Format

Send to

Choose Destination
Pharmacol Rev. 2018 Apr;70(2):384-411. doi: 10.1124/pr.117.014407. Epub 2018 Mar 7.

Interindividual Differences in Caffeine Metabolism and Factors Driving Caffeine Consumption.

Author information

1
INSERM U 1129, Pediatric Neurology, Necker-Enfants Malades Hospital, University of Paris Descartes, Inserm U1129, Paris, France nehliga@unistra.fr.

Abstract

Most individuals adjust their caffeine intake according to the objective and subjective effects induced by the methylxanthine. However, to reach the desired effects, the quantity of caffeine consumed varies largely among individuals. It has been known for decades that the metabolism, clearance, and pharmacokinetics of caffeine is affected by many factors such as age, sex and hormones, liver disease, obesity, smoking, and diet. Caffeine also interacts with many medications. All these factors will be reviewed in the present document and discussed in light of the most recent data concerning the genetic variability affecting caffeine levels and effects at the pharmacokinetic and pharmacodynamic levels that both critically drive the level of caffeine consumption. The pharmacokinetics of caffeine are highly variable among individuals due to a polymorphism at the level of the CYP1A2 isoform of cytochrome P450, which metabolizes 95% of the caffeine ingested. Moreover there is a polymorphism at the level of another critical enzyme, N-acetyltransferase 2. At the pharmacodynamic level, there are several polymorphisms at the main brain target of caffeine, the adenosine A2A receptor or ADORA2. Genetic studies, including genome-wide association studies, identified several loci critically involved in caffeine consumption and its consequences on sleep, anxiety, and potentially in neurodegenerative and psychiatric diseases. We start reaching a better picture on how a multiplicity of biologic mechanisms seems to drive the levels of caffeine consumption, although much more knowledge is still required to understand caffeine consumption and effects on body functions.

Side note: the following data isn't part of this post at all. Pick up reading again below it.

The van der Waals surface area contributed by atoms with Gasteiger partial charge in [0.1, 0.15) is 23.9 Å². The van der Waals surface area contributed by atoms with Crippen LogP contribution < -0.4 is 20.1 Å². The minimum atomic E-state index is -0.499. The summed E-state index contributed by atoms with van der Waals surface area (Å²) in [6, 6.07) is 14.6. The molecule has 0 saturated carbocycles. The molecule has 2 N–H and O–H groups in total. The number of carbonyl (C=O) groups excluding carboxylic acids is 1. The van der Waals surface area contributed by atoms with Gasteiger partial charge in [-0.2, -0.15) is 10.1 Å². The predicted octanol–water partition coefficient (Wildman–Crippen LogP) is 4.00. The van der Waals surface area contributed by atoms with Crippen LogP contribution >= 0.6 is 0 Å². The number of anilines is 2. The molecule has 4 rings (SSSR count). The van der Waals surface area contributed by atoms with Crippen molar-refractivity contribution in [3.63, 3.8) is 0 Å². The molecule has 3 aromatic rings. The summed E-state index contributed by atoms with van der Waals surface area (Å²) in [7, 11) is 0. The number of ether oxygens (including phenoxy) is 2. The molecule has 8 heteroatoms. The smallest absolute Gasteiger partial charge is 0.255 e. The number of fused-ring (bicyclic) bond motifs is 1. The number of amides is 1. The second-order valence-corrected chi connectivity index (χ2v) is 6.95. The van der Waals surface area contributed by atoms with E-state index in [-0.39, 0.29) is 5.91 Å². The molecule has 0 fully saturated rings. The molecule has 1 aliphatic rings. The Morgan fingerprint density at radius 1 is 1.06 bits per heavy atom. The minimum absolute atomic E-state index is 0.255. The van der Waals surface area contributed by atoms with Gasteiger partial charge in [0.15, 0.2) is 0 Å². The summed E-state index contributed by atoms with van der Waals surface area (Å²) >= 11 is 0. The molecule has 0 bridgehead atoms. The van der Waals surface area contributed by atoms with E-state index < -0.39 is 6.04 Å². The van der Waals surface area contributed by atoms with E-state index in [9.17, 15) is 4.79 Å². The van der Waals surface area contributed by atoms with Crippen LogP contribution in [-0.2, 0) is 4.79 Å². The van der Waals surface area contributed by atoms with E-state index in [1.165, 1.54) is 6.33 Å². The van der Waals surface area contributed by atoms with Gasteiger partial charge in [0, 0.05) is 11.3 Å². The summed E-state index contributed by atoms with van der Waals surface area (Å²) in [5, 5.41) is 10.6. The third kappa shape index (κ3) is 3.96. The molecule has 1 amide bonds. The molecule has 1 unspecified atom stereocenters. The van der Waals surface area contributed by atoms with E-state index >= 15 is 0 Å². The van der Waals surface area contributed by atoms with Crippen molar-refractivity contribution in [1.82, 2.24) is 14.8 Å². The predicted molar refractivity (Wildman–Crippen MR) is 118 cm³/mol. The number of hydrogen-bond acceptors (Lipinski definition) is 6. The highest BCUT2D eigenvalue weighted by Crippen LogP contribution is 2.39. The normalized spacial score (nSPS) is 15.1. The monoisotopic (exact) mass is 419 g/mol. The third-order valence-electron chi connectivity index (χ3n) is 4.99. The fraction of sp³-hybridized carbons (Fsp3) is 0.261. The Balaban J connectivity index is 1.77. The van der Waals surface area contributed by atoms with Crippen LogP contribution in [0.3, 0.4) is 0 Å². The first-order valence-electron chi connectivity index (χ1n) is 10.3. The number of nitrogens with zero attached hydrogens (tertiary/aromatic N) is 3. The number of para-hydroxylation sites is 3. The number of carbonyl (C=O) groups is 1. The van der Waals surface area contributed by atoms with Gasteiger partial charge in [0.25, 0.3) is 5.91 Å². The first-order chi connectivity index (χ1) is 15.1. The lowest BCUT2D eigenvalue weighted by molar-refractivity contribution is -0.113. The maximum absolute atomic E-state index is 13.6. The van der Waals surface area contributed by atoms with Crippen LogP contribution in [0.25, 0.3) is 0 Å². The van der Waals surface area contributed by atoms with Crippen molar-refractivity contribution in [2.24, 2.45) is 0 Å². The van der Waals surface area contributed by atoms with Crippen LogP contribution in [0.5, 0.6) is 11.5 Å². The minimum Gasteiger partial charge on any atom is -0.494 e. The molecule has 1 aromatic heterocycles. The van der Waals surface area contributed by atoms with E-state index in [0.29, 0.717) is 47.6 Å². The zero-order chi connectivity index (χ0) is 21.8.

PMID:
29514871
DOI:
10.1124/pr.117.014407
[Indexed for MEDLINE]

Supplemental Content

Full text links

Icon for HighWire
Loading ...
Support Center